Kevin Garnett: 31.1% at the rim, 29.4 DRR, 1.0 block per 40 minutes
Other than Krstic, Garnett is the the tallest healthy guy the Celtics have right now, and center is one of the five positions he can defend. His mesospheric rebounding numbers also place him among the most promising guys for the job. Still, that 31.1% at the rim stands in the way of his playing the traditional center’s role: he’s more valuable offensively nailing 19-footers than banging inside.
Jermaine O’Neal: 35.6% at the rim, 17.6 DRR, 2.7 blocks per 40 minutes
Jermaine is generally thought of as a center, but the biggest thing keeping him from actually being one (other than the fact that he’s physically broken) is his shot selection. Like Garnett, he’d rather float a long jumper than go inside. He does defend the position well, but again, there’s no reason to believe he’s going to be healthy enough to make a difference this season, so he’s disqualified (stamp sound effect).
Jeff Green: 27.8% of shots at the rim, 13.7 DRR, 0.5 blocks per 40 minutes
The only reason Green is even included in this discussion is to show that he’s not even a power forward by these measures. He’s a small forward (and a below-average rebounding one) who takes more threes than any other shot and has no post defense abilities to speak of. Thank god Troy Murphy’s signing means that he won’t have to play power forward that much.
Troy Murphy (2010 stats): 26.5% at the rim, 28.4 DRR, 0.6 blocks per 40 minutes
But Murphy’s hardly more of a center than Green is. Yes, he’s an awesome rebounder, and yes, he’s white and awkward. But he has the lowest percentage of shots at the rim of any of these bigs. He goes to the rim about as much as your average point guard. He shot more threes than anything else last year. He also doesn’t check post players for s-word. He’s not a center.
Well, I guess that’s everyone. Not a center in the bunch. So now the question we have to ask is, how could Ainge trade Perkins when he doesn’t have a–OH RIGHT.
Shaquille O’Neal: 83.6% at the rim, 20.2 DRR, 2.3 blocks per 40 minutes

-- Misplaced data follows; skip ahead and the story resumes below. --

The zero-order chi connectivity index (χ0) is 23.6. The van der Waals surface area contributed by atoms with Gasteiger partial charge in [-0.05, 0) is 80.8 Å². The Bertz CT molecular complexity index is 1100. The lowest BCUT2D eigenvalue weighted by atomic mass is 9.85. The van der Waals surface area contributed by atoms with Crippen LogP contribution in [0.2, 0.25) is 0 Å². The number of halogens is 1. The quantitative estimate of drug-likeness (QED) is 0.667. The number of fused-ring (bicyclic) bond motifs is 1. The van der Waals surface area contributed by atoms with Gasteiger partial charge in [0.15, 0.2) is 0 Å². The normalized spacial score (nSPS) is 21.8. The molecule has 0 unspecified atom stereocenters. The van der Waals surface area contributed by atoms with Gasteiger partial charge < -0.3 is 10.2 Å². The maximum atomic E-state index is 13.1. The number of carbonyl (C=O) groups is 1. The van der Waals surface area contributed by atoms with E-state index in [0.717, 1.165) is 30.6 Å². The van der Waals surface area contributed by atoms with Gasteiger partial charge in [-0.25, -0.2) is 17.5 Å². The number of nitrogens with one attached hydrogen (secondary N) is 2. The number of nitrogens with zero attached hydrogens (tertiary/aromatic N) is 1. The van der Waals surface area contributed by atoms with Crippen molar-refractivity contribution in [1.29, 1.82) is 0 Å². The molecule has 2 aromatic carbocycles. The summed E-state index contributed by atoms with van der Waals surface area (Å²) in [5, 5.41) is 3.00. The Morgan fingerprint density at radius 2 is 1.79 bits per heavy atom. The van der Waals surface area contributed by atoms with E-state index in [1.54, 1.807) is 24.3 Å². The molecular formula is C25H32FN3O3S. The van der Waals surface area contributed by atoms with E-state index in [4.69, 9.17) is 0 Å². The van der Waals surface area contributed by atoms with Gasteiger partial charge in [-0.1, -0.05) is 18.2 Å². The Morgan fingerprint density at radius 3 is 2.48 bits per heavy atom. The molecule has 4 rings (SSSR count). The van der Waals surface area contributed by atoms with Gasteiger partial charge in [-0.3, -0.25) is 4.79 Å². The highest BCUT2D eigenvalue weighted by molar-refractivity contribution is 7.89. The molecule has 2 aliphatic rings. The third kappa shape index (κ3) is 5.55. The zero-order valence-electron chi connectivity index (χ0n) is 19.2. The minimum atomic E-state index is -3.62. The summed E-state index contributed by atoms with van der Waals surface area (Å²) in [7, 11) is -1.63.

There he is. There’s a center. Takes shots almost exclusively at the rim, devours boards, redirects a few into the stands. It’s not hard to forget about him in his absence, but Shaq’s the only reliable 5 on the roster, and the engine ran pretty smoothly with him underneath at the beginning of the season. The only issue (a huge one) is that you can only count on him for 25 minutes a game at the absolute most. Unless you believe some pretty tempting conspiracy theories.
A commenter who goes by “Guest” but is otherwise very smart noted under the Troy Murphy post from yesterday that the timeline of Perkins’s recovery, Shaq’s injury, and the various trades and signings the Celtics have made are all evidence for Shaq having been dubbed the go-to playoff center by the Celtics brass a long time ago. Guest (among others) thinks that this latest injury time for Shaq is all a big ruse to give him some time off to lose weight (which he is said to be doing) and rest his dogs for the playoffs.
Whether or not that’s the case, the lack of a traditional center outside of Shaq just shows the degree to which the Celtics are resting their championship hopes on his shoulders, which turn 39 in four days. And in the next two months, as the Celtics find ways to convince us that Shaq’s Achilles tendon is still injured, we get to see what the center position looks like without him.